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Campbell: ‘State education funding priorities leave public schools in the cold’

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INDIANAPOLIS – Indiana House Ways and Means Committee member State Rep. Chris Campbell (D-West Lafayette) today issued the following statement on the Republican supermajority's school funding agenda being pushed in House Bill 1005, Senate Bills 412 and 413; and the biennial budget, House Bill 1001:

“This year marks the tenth year of Indiana's voucher program, which has grown to become the largest in the nation,” Campbell said. “Over the past decade of Republican leadership, we have heard again and again that this privatization push is meant to provide better options and uplift struggling communities. The Hoosier State has yet to see either as true. There is no evidence to suggest that switching to a voucher program improves a student's performance or college acceptance rates, and this year's eligibility expansions benefit already well off families that have had choice.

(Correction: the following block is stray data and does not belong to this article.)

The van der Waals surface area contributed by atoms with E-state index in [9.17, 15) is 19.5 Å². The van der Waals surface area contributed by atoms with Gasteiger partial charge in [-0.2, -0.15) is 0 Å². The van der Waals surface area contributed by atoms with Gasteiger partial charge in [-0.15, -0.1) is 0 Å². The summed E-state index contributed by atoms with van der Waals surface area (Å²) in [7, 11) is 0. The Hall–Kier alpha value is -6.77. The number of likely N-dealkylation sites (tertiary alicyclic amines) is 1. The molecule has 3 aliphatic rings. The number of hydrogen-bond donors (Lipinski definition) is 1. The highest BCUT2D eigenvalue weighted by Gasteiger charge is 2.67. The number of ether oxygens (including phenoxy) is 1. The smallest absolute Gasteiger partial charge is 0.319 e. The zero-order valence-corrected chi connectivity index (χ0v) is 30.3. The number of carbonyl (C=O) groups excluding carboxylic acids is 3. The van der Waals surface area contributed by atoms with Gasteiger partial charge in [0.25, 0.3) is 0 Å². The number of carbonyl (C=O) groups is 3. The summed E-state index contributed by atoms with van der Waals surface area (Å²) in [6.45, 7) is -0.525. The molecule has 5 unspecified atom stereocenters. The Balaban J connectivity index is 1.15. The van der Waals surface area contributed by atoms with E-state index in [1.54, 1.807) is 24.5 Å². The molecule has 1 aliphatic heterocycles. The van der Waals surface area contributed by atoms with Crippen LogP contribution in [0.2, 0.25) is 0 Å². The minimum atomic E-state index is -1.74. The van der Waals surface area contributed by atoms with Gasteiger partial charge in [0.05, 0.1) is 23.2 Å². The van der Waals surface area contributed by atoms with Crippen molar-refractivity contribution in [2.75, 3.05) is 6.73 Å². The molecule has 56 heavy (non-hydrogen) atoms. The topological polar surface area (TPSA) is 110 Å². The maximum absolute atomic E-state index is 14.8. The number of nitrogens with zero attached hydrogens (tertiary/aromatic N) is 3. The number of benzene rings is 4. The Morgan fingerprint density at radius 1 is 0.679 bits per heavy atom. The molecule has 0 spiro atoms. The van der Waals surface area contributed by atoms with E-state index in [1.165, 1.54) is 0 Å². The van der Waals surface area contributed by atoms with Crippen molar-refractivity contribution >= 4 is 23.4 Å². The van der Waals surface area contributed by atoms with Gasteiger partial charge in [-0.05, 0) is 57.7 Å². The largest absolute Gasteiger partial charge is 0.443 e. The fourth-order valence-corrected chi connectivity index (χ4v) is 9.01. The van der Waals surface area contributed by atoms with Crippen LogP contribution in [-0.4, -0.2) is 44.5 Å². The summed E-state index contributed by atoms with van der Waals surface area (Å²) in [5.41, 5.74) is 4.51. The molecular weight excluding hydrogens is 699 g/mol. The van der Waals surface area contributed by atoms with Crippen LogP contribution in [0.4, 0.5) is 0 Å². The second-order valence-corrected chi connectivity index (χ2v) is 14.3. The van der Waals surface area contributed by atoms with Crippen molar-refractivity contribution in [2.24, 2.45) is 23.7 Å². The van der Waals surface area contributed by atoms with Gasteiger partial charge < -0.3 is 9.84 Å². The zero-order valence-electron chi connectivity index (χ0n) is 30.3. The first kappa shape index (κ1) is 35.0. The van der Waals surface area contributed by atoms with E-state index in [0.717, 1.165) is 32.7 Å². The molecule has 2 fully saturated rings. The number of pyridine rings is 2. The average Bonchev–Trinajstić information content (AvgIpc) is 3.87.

“The vast majority of Hoosier students attend traditional public schools. Voucher schools educate less than 10% of students, but will receive one-third of the school funding boost. Increasingly disproportionate state education funding priorities leave public schools out in the cold.

“Hoosiers are tired of the excuses and campaign slogans like 'we fund students, not systems,' which is as senseless as saying 'we fund drivers, not roads.' Hoosiers need the General Assembly to return to its constitutional obligations and provide a robust school infrastructure for all. 

“It is clear that the guiding light of these bills is not the welfare of our children but rather the ideology of privatization. We are hacking off pieces of the educational infrastructure – used by the majority of taxpaying Hoosiers – and passing them off to institutions. Is that a responsible use of tax dollars? I do not think so. I hope that the families whose students are being left behind contact legislators and make their voices heard.

“I will be working with my colleagues in the House to fight for traditional K-12 public schools.”

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